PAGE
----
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I am running a durable Java program on a remote Ubuntu server, where I have root user rights. After some time, the usage on some CPU cores goes up to 100%. The logs show nothing suspicious and the application still works, but with reduced throughput.

How can I debug the JVM so that I can find out the cause of this, while it's still running?

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What's a durable program? –  Jonathon Faust Jun 6 '12 at 14:12
In my case a web crawler. –  Thomas Jun 6 '12 at 14:12

3 Answers 3

up vote 1 down vote accepted

One option is VisualVM, which is included in the JDK starting with Java 1.6. I have found it useful in some situations in the past.

You may connect to local applications or remote applications.

To connect to a remote app, run jstatd on your remote server, and then run VisualVM locally and enter your server's IP address. You should be provided with a list of running Java applications including the one you wish to explore. If you have any trouble listing your application, good documentation is available at the VisualVM website.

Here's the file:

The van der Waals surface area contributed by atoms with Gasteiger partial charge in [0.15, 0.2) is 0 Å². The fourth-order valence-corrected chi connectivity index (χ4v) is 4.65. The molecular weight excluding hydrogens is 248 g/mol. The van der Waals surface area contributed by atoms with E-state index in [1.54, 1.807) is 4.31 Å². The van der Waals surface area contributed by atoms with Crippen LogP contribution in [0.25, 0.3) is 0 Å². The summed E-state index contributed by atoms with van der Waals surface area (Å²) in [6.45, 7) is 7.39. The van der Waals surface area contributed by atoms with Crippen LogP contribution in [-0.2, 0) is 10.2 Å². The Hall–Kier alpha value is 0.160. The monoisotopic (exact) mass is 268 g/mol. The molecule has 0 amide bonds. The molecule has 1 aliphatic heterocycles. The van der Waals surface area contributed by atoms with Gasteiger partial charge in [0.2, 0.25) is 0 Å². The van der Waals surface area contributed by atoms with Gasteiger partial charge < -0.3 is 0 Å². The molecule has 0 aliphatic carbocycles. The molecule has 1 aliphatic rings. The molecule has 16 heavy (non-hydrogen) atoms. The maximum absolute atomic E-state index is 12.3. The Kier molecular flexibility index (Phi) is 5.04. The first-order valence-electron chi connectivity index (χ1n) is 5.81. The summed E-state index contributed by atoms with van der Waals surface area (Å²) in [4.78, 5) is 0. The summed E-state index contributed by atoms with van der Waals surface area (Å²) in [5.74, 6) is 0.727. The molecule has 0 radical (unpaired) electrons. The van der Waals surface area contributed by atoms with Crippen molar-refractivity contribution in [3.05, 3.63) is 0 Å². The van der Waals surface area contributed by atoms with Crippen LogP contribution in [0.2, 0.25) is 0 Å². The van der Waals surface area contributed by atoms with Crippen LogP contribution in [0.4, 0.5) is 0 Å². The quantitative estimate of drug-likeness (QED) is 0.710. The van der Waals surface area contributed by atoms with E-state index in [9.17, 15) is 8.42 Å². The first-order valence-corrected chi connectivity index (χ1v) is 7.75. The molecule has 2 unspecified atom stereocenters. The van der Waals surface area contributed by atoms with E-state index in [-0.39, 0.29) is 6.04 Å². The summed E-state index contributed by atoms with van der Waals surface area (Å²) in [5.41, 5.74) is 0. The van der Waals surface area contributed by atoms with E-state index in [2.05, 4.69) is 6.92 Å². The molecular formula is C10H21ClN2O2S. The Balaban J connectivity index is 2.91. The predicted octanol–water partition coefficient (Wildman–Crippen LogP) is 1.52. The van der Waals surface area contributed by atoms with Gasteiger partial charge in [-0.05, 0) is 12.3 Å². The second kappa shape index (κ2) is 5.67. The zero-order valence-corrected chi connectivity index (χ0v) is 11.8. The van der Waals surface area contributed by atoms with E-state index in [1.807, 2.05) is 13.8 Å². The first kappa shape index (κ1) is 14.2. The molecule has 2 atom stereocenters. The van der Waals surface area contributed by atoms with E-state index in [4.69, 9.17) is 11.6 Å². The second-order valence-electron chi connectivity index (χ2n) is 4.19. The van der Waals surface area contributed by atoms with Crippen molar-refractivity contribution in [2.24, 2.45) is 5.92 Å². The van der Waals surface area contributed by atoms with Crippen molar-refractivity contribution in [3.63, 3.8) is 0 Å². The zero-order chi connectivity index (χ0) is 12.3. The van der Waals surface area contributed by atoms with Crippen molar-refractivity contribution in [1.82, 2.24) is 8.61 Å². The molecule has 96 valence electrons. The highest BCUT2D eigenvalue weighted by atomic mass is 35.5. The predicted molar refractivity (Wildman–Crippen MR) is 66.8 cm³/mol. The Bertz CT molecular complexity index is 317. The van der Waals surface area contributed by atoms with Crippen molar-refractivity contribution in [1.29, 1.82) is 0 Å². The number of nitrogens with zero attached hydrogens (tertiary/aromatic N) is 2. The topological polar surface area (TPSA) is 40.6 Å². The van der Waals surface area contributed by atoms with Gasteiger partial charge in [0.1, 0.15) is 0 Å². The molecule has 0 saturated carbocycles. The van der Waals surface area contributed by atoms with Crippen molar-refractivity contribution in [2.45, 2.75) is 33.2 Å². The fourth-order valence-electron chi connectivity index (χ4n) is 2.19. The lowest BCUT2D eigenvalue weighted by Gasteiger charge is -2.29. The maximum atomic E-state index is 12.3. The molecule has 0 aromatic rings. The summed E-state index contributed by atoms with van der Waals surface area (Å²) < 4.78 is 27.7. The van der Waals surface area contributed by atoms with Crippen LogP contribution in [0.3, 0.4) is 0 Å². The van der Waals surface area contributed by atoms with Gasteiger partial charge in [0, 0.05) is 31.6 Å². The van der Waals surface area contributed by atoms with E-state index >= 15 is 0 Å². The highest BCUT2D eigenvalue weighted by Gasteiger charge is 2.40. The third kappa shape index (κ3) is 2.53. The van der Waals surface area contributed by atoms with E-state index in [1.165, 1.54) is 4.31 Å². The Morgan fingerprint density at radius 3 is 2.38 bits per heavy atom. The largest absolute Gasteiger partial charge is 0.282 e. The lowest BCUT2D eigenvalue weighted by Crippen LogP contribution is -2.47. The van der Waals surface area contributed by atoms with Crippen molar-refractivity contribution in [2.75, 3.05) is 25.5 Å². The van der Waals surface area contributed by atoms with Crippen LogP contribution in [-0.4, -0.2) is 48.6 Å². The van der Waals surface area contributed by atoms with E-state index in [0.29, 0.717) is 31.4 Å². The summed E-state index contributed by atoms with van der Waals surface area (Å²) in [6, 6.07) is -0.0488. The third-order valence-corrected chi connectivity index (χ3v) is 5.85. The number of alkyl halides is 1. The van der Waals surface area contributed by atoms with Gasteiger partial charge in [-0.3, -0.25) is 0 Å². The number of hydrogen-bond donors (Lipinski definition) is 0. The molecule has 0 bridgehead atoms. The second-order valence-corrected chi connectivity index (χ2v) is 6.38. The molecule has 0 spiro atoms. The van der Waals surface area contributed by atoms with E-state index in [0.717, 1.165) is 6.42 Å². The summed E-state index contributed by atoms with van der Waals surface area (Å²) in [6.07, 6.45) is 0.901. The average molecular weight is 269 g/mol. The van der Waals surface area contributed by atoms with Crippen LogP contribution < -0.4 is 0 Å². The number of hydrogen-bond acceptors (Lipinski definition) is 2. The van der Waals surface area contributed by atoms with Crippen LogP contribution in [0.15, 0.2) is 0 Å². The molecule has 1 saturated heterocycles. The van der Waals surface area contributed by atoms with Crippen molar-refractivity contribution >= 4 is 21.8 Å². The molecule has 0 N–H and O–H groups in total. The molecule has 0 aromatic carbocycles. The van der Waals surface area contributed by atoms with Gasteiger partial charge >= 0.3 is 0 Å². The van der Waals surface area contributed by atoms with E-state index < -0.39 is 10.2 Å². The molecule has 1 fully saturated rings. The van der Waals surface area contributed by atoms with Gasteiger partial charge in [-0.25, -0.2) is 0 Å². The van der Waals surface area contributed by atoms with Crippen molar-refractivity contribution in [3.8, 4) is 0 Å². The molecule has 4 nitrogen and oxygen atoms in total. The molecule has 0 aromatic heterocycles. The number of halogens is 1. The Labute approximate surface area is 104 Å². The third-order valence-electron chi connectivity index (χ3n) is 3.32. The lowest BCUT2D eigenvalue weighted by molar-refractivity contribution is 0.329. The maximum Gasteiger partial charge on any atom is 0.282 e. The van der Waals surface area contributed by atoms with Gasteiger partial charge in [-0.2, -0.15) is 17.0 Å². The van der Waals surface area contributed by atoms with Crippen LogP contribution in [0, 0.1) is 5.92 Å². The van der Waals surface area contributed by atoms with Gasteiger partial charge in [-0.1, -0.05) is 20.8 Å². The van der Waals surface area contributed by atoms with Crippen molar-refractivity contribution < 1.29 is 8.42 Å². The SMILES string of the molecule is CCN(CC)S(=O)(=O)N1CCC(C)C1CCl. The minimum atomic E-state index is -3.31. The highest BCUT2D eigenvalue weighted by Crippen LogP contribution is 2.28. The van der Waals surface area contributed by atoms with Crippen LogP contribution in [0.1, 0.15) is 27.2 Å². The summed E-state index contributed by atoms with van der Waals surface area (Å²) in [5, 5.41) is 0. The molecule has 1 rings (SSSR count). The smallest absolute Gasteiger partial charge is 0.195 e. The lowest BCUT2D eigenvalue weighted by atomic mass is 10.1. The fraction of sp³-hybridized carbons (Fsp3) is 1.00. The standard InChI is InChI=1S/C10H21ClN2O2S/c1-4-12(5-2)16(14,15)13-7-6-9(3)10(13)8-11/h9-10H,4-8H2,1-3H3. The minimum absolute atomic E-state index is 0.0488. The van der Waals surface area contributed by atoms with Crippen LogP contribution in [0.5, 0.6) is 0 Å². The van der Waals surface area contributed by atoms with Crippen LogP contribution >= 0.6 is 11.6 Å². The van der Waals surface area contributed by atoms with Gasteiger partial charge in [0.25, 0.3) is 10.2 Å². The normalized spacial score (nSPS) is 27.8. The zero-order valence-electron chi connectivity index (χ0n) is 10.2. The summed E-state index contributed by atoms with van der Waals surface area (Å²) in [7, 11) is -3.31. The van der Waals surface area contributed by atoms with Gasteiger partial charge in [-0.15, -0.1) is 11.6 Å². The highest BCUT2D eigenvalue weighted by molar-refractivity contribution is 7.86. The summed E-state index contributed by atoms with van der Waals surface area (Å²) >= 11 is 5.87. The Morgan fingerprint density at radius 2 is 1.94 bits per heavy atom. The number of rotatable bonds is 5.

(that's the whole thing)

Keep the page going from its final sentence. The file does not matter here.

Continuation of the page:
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Thank you! Since both answers are essentially the same, I flipped a coin and it chose yours as the correct one ;) –  Thomas Jun 6 '12 at 14:49
Which method did you actually use? jstatd or X forwarding? –  Erick Robertson Jun 6 '12 at 14:56
I am trying with jstatd, because I can use it for further monitoring and performance logging. –  Thomas Jun 6 '12 at 15:09

If you want to see the stack trace on linux just issue kill -SIGQUIT <java-program-pid>. That is one way to see where the the code is executing.

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Connect to the process with jvisualvm

This tool will allow you to connect to the running process and view all of the threads and their state. This could show you which thread is the culprit merely by looking at which one is awake all the time. You can do a thread dump to see the stack trace for each thread and see what each thread is doing.

It's a very powerful tool for just this kind of debugging. It is distributed with the JDK only, so you will need more than just the JVM runtime installed to have access. Be sure you install the same version of the JDK that the JVM is running.

You will need to have your X display forwarded for this to work.

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Thank you very much, I'll give this a try. –  Thomas Jun 6 '12 at 14:48

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